Southwest can expand to DFW Airport, but will it?
Southwest Airlines will be allowed to expand service to DFW Airport starting in 2025, but airline officials aren't sure they'll make the move.
Flashback: The Love Field vs. DFW Airport debate has loomed for decades.
- Love Field was a World War I training base for the U.S. Army before the city of Dallas bought it in 1927 for civilian use.
- When the time came to build an international airport for D-FW, the regional airports had to agree to yield to the bigger airport. Southwest fought for Love Field to stay in use.
- The 1979 Wright Amendment, a federal law, kept Love Field alive but with many limitations so DFW could remain the go-to airport for most flights.
Why it matters: Love Field isn't big enough to support Southwest's growing demand in North Texas.
- A lingering provision of the Wright Amendment is set to expire in 2025, opening the path for expansion to DFW Airport — if Southwest wants it.
- A recent Dallas Morning News story on the topic has fueled questions about the Dallas-based airline's plans.
What they're saying: At a quarterly call with shareholders and media yesterday, Southwest leaders emphasized they are "very happy" at Love Field, their home, but acknowledged the airport's constraints relative to increasing demand for flights.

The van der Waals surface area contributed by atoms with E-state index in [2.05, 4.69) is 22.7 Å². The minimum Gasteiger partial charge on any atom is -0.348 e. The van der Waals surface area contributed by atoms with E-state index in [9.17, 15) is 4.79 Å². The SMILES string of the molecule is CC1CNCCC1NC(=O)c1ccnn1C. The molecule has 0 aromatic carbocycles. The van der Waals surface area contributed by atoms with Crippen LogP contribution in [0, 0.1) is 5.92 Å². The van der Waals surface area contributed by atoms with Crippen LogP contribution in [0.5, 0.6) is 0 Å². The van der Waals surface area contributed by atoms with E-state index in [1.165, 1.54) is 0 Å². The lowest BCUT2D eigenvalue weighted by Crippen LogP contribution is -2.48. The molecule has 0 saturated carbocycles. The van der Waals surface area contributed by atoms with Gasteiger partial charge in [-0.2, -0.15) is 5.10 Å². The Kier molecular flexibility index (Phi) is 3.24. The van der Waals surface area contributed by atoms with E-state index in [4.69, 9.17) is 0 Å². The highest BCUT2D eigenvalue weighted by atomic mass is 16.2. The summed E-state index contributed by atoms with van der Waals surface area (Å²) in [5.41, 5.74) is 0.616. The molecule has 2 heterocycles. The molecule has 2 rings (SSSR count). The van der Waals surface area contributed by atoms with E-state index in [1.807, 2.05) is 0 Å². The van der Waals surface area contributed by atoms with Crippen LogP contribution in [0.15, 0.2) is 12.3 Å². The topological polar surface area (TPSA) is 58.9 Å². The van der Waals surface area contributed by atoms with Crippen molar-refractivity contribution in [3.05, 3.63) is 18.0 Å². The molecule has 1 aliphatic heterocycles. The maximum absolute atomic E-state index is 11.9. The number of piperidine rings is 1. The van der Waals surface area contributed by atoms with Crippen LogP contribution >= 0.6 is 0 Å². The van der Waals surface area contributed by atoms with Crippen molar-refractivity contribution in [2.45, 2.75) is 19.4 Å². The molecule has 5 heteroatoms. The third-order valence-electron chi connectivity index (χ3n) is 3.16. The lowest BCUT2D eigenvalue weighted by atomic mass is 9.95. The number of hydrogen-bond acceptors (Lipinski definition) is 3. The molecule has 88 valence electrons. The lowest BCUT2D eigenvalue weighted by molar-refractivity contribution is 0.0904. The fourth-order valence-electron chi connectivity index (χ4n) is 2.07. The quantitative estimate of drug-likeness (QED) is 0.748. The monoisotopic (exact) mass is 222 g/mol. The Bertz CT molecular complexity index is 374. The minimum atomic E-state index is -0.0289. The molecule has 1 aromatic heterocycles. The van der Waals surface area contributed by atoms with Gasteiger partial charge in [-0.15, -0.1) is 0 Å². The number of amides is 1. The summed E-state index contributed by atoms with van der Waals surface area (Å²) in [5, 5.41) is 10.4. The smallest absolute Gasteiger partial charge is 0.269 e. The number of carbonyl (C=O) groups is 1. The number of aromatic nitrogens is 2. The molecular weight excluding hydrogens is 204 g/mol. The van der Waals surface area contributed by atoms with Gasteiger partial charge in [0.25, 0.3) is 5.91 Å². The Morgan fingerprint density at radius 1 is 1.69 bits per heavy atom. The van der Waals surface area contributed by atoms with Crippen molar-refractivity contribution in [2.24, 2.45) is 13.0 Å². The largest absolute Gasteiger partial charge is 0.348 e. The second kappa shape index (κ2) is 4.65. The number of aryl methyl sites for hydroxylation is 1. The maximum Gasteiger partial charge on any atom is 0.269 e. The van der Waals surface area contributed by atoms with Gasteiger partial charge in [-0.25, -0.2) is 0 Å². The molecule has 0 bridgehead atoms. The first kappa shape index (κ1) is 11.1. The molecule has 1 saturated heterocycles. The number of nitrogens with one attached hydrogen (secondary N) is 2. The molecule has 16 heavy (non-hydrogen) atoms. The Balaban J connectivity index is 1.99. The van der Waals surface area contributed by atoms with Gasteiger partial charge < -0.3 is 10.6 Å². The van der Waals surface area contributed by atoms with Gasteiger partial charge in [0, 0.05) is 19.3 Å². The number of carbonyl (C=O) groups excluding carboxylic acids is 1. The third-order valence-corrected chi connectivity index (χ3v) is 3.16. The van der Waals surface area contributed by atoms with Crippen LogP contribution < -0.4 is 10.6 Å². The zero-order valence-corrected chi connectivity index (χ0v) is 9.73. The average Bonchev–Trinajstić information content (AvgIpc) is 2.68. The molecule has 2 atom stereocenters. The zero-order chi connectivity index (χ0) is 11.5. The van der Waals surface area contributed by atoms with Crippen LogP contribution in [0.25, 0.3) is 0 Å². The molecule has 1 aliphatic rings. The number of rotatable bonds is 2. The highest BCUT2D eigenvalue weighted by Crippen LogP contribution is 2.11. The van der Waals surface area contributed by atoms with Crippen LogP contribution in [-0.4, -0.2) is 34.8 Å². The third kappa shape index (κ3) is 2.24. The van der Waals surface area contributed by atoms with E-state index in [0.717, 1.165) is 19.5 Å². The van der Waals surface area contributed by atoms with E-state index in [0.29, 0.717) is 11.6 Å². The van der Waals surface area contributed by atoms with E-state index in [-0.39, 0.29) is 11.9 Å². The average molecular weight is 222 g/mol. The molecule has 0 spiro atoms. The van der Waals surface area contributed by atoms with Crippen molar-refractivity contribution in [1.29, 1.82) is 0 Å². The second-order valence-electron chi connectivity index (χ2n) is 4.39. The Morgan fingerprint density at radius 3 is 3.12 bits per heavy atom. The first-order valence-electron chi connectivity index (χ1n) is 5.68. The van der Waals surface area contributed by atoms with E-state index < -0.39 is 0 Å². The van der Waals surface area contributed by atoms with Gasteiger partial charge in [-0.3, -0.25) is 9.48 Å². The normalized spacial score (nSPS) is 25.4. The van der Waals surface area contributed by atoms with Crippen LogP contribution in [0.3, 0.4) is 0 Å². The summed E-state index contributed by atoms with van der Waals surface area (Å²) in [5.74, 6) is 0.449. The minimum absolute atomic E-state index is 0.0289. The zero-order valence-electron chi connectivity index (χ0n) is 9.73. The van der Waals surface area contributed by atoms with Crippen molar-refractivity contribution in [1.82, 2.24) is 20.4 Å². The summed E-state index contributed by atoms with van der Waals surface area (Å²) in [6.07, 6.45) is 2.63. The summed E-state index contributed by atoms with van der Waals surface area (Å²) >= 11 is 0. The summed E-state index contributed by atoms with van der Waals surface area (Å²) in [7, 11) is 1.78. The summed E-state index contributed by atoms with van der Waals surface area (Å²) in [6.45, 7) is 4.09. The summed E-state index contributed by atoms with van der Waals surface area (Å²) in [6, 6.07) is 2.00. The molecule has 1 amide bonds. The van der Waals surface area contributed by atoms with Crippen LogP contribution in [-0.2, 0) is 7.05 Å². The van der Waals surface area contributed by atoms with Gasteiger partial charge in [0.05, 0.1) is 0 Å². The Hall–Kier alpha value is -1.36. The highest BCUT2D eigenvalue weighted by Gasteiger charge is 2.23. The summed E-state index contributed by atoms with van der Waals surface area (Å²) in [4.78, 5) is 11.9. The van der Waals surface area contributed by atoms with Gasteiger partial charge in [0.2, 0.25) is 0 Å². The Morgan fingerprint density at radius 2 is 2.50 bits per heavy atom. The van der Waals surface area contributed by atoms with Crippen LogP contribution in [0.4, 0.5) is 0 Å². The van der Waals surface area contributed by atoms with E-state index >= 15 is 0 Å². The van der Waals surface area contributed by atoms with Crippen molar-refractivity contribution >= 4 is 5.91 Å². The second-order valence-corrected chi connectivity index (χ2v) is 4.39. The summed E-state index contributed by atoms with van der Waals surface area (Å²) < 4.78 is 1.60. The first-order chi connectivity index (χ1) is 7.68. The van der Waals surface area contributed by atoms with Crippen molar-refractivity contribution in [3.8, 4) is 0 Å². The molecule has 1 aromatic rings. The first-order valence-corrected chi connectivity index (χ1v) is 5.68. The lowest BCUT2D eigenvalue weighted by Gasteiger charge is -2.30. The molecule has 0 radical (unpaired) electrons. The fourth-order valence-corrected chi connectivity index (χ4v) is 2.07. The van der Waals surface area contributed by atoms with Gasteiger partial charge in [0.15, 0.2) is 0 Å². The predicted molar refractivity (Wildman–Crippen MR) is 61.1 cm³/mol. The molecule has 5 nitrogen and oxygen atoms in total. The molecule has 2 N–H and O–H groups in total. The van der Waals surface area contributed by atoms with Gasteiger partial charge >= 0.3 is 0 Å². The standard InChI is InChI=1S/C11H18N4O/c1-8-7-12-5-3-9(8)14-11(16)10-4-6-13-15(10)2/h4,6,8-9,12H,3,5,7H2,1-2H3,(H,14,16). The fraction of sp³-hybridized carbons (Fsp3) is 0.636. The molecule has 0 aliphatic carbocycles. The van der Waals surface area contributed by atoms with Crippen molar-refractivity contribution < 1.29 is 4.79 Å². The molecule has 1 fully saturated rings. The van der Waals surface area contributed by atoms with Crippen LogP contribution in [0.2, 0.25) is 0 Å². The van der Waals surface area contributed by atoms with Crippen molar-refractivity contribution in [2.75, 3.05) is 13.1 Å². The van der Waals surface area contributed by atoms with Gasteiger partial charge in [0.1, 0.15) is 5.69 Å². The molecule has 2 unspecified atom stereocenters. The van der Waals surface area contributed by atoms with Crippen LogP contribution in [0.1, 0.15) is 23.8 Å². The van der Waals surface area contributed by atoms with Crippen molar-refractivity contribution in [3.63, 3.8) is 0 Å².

- "We want to continue to serve the area, and at some point that becomes difficult given the capacity at Love Field," CEO Bob Jordan said. "We'll look to add capacity generally to the extent that we can, and there are a lot of potential ways to do that. Obviously, DFW could be a way to do that — we don't have anything in process."
Between the lines: Southwest already flies to multiple airports in other metro areas like Chicago, Houston and the Bay Area — but Dallas' complicated airport history hasn't made it possible here yet.
Of note: Southwest made a record $6.7 billion in revenue in the second quarter of 2022 but is treading cautiously around rising inflation and delays in receiving new aircraft from Boeing.
- The airline also announced yesterday that its travel credits for canceled itineraries will no longer have expiration dates.
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